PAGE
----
Concern over Scottish coal mine clear up cost

An open-cast mine in Mainshill Wood, South Lanarkshire. Picture: PA
An open-cast mine in Mainshill Wood, South Lanarkshire. Picture: PA
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DEMANDS are growing for a public inquiry into failures to clean up coal mines across Scotland, after a new report revealed a potential £60 million shortfall in funds in one region alone.

A document published by East Ayrshire Council has revealed just £30m has been set aside to restore opencast mine sites to their previous natural state, with the estimated cost between £48m and £90m.

Scottish Coal collapsed earlier this year and is now in liquidation. It has been criticised for failing to fully restore nearly a dozen mines that experts believe are now liabilities, because the cost of restoring them is greater than their value.

The energy and waste group Hargreaves is the frontrunner to buy the six operational Scottish Coal mines in East Ayrshire, Fife and South Lanarkshire, but it is unclear whether a deal will also be done for another 11 sites.

Another coal company, Aardvark, which is owned by ATH Resources, entered administration in December last year, leaving five opencast mine sites.

Councils are determined that taxpayers should not have to foot the bill, and the matter could now be heading for the courts.

Hargreaves has also struck a deal to buy parts of Aardvark, and the two deals are set to save hundreds of jobs.

Environmental campaigners criticised both councils and coal companies and demanded an official inquiry amid fears the total bill could reach £100m.

However, Douglas Reid, leader of East Ayrshire Council, said: “It is vital that we work with other councils affected, to try to stop the liquidators and Hargreaves from abandoning these sites.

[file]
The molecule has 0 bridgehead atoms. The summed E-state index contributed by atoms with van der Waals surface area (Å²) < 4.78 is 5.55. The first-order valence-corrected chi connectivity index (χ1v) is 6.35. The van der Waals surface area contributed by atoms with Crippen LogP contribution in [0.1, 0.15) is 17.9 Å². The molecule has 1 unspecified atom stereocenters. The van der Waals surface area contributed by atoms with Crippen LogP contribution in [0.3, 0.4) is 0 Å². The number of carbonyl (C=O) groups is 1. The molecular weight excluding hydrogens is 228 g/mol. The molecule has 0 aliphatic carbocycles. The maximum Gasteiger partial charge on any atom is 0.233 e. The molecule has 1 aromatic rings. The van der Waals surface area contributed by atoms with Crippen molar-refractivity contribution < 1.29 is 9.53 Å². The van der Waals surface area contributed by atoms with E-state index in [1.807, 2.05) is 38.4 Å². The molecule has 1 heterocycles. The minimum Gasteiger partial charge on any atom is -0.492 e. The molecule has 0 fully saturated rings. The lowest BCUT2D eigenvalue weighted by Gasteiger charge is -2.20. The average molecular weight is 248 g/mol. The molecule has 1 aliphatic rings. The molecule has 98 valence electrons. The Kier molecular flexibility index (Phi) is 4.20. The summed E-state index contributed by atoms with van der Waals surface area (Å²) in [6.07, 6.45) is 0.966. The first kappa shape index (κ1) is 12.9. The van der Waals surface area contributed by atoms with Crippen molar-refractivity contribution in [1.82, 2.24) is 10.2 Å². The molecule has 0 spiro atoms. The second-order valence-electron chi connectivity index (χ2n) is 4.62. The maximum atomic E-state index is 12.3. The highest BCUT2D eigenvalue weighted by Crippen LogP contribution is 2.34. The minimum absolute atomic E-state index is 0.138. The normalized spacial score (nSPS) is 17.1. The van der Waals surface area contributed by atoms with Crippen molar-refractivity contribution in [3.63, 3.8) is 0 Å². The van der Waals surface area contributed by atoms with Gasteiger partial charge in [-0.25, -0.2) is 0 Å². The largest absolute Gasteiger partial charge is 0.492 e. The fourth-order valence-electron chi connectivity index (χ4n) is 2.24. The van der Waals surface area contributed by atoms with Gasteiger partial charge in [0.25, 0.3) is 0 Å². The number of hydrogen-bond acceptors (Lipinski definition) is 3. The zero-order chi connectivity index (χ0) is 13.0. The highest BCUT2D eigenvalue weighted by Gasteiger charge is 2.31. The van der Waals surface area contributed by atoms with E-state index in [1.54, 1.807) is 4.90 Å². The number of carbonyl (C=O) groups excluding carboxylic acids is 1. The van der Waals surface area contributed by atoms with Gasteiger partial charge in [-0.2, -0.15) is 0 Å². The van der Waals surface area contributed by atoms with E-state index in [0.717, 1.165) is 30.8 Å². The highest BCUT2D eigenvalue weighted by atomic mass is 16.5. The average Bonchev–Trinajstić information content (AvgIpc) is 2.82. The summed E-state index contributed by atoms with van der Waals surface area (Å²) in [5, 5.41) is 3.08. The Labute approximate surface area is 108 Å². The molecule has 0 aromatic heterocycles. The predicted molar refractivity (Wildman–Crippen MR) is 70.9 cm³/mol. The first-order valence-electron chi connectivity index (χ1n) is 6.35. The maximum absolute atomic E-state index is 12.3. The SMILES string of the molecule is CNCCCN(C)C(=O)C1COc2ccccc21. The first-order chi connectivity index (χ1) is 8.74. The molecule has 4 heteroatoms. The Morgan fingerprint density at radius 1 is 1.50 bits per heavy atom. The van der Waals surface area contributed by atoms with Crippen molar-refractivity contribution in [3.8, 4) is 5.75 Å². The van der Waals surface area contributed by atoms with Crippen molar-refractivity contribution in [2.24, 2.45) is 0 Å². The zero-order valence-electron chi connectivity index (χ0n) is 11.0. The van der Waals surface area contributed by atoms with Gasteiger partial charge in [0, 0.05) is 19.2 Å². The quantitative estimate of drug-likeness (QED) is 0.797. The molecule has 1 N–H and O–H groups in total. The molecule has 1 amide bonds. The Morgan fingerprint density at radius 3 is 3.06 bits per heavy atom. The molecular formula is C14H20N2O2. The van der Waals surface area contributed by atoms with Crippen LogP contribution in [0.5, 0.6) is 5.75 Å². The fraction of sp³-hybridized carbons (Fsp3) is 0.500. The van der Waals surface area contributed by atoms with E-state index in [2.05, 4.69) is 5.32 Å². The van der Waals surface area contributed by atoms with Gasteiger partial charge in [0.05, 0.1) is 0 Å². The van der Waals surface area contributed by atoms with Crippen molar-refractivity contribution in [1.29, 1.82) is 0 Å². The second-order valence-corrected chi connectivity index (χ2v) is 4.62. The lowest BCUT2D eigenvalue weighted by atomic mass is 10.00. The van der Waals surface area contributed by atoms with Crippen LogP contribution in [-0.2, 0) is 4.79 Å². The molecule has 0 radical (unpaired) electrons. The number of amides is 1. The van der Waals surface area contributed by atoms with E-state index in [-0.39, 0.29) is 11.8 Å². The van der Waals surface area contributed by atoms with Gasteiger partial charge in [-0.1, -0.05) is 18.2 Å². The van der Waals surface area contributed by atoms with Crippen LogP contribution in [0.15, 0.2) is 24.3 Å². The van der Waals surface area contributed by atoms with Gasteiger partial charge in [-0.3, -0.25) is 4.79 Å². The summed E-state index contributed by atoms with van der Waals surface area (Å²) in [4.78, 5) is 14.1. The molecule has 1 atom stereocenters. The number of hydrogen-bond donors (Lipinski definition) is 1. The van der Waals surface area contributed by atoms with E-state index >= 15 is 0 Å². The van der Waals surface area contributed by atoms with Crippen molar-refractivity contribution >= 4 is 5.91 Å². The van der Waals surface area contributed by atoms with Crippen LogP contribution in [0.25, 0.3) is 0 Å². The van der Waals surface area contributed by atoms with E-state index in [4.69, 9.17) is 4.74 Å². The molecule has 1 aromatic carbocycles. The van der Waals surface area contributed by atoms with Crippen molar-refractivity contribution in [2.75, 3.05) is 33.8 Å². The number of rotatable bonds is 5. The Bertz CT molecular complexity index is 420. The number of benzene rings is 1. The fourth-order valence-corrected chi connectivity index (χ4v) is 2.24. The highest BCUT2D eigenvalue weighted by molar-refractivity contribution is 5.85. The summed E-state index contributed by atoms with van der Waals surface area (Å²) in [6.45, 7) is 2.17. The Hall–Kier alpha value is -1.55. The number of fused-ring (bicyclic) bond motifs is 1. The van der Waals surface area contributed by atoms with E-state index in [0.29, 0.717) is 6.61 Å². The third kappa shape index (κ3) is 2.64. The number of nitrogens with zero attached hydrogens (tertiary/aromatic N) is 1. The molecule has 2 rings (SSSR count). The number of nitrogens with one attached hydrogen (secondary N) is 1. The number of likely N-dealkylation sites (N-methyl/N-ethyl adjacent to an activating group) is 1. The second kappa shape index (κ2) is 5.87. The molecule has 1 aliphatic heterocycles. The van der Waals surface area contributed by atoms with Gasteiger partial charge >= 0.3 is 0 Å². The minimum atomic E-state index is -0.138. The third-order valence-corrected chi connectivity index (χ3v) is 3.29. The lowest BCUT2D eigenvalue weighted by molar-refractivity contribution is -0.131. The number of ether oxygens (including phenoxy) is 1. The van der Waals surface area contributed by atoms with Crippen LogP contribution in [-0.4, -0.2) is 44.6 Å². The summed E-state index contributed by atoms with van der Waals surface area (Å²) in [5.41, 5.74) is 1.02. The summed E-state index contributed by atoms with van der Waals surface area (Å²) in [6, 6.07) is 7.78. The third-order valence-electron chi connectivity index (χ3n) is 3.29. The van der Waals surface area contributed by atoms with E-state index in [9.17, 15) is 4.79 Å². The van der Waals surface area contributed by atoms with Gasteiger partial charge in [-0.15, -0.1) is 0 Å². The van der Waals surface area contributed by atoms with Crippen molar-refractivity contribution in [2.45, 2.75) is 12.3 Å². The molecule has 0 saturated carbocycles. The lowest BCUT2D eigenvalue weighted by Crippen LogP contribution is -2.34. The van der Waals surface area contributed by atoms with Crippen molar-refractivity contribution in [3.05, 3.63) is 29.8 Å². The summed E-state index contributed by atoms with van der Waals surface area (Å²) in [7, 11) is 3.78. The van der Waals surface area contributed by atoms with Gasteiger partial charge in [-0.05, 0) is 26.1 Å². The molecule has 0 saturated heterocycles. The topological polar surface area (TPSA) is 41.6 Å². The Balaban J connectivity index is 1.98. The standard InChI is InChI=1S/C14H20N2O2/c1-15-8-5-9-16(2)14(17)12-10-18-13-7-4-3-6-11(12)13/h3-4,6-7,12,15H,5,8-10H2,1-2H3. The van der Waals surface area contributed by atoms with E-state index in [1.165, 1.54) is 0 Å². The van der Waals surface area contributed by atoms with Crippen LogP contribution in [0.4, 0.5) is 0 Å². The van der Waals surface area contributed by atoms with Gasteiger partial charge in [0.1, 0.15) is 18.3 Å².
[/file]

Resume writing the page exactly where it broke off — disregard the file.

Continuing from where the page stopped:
“We have never shirked from our responsibilities and we never will. We must never lose sight of the fact that it was the responsibility of the coal companies to clean up behind themselves and restore their land. They didn’t do this and they have reneged on their responsibilities to our communities.”

But green campaign group Coal Action Scotland said councils were also at fault for not ensuring that planning conditions on securing cash for clean-up work were met.

Oliver Munnion, spokesman, said: “The restoration bombshell has finally been dropped. In East Ayrshire alone, the shortfall could be up to £60m.

“What about South Lanarkshire, North Lanarkshire, Fife and other areas? We’re looking at a £100m bill that will be dumped on the public purse.

“The mining companies have failed in their statutory obligations, but local authorities should have been enforcing the planning rules, and in this they have failed tragically.”

After Scottish Coal folded, the Scottish Government set up a new trust to find ways of funding restoration work.

RSPB Scotland and Friends of the Earth Scotland both backed calls for a public inquiry.

Dr Richard Dixon, FoE Scotland director, said: “The numbers [from East Ayrshire Council highlighting the possible shortfall] are even worse than I had thought they would be – £60m is huge.

“We need to make the industry pay up and a public inquiry would be a good way to get into that.”


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